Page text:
Skyfall: Let me begin by getting the obvious out of the way: Javier Bardem KILLED IT. As in, if-I-hadn’t-known-it-was-him-I-would-never-have-known-it-was-him levels of killed it. Silva is, for all intents and purposes, the only villain in the film. He is enough of a threat on his own that there is no need for a second, direct combative adversary – the henchmen are just there to add volume. All other antagonists (M-to-be Ralph Fiennes and cabinet member Helen McCrory) are non-villainous, and couldn’t hold a candle to Silva even if they wanted to. Once he is introduced, even extra-sexy French-Asian Bond girl Bérénice Marlohe becomes completely uninteresting. His persona is made of a powerful duality: an unspecified but supposedly complicated backstory and a brutally simple but specific mission. Silva’s power as a villain comes from his similarity to Bond, and even more from the lingering question of whether he or Bond is the dark side. His face says everything. For all that the chic, queeny, bleach-blond exterior fits, there is no question that the sinking, blackened, cyanide face is the true one. Ultimately he loses, because he is the villain, but he does fundamental damage and that is what really counts.

Winner: Silva. No question. If he were pitted up against the Joker I don’t know who would win, but in this case it’s no contest.

Effectiveness as a Trilogy Ender

The Dark Knight Rises: There is no question that this film is the conclusion of an arc. Batman Begins followed very closely the heroes-journey process that led to the realization of Batman. The Dark Knight provided climax that can only be described as truly epic. And now in The Dark Knight Rises themes and storylines are wrapped up more-or-less neatly in a conclusion both loud and quiet. There are hints that the story of Gotham and Batman continues on. But the sense of finality is absolute, and the result is widely satisfying. (It was not my favorite ending, and I could definitely have done without that cafe scene at the end, but then again I only like endings where everybody dies and nobody is happy, so.)

Skyfall: The tricky thing is that this film does not truly belong to a trilogy, but to an extensive franchise. It feels like a trilogy because there are three films, and they fundamentally changed the way that many people look at James Bond. (Well, Casino Royale and Skyfall did. Quantum of Solace mostly just confused everyone.) Daniel Craig is his own Bond, a separate character from all the previous generations, and as a result of Casino Royale‘s mission to revivify the franchise, he has an individualized storyline underlying all the action. Skyfall completes his personal arc, and it completes Judi Dench’s longer arc as M. But, the primary function of the film is not to conclude, but to complete a new beginning. Very literally, Skyfall acknowledges that James Bond as he has been is out-of-date and thus reinvents the franchise. Q and Moneypenny, missing elements from the two previous Daniel Craig Bond films, have been reborn and Skyfall ends not with a sense of finality, but an enthusiasm for continuing on.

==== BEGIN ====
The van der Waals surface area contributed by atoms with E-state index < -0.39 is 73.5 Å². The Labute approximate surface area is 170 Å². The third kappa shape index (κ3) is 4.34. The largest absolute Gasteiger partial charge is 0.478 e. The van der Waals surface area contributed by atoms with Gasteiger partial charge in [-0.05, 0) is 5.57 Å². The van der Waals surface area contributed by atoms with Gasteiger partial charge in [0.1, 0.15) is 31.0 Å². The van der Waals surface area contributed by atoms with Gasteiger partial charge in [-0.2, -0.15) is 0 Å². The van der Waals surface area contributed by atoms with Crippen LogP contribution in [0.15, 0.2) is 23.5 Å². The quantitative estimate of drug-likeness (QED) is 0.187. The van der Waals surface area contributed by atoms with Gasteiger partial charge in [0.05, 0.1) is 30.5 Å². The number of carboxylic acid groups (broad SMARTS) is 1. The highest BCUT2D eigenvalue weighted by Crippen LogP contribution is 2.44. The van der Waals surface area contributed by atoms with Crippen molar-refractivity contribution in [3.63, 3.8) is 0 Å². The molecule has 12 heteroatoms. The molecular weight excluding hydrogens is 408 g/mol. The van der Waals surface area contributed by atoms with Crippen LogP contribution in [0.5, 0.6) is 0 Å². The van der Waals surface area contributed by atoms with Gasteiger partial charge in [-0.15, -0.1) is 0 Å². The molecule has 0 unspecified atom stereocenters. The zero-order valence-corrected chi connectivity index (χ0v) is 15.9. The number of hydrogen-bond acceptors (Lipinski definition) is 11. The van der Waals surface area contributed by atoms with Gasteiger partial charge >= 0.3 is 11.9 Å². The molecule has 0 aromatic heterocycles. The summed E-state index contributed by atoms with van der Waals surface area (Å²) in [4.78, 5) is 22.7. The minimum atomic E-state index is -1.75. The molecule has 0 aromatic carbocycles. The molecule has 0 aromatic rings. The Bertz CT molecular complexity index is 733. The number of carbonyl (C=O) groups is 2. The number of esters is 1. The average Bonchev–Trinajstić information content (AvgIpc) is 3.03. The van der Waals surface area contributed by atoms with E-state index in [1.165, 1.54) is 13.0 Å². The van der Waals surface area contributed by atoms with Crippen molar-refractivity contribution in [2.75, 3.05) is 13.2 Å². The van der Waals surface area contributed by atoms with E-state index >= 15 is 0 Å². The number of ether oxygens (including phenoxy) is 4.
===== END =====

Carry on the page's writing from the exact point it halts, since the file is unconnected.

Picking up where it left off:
Winner: The Dark Knight Rises has this one in the bag. Christopher Nolan has created a third, powerful film that completes his story and his vision, and good as it is, Skyfall just can’t touch that.

Final Tally: Skyfall – 2, The Dark Knight Rises – 1

I knew as soon as I stepped out of the theatre after The Dark Knight Rises that it wasn’t going to be my favorite film of the year, nevermind one of my favorite films ever like The Dark Knight was. Skyfall was a total surprise to me. Of course it was going to be a fantastic action film, of course Daniel Craig was going to go out with a bang. But the artistry of the film-making and the unexpected elegance of the story made it truly excellent. It has its faults, but it might be my favorite film of the year. And yes, that includes two Joss Whedon movies. Whoda thunk.


Big Screen Brain: X-Men First Class

I have now seen X-Men: First Class twice. So, those of you who haven’t seen it at all yet, Get On That. I’m not going to lie and tell you it’s any more than average as a whole. But it is unarguably entertaining.

X-Men: First Class is a prequel/sequel to the other X-Men movies of the past decade AND it is a Matthew Vaughn (Layer Cake, Kick-Ass, Stardust) film BUT, it tries so hard to be both simultaneously that it succeeds and fails in equal measure.

How It Succeeds As A Matthew Vaughn Film:

1) Casting
The actors are the usual mix of well-knowns and sadly-not-well-knowns. The cast includes The Guy From Atonement (James McAvoy as Charles Xavier), The Girl From Winter’s Bone (Jennifer Lawrence as Mystique), The Guy From Everything Ever (Kevin Bacon as The Bad Guy), and a shark* (Michael Fassbender as Magneto). January Jones‘ cleavage is also featured prominently (to be fair, there really isn’t any other way to feature it).

2) Assholes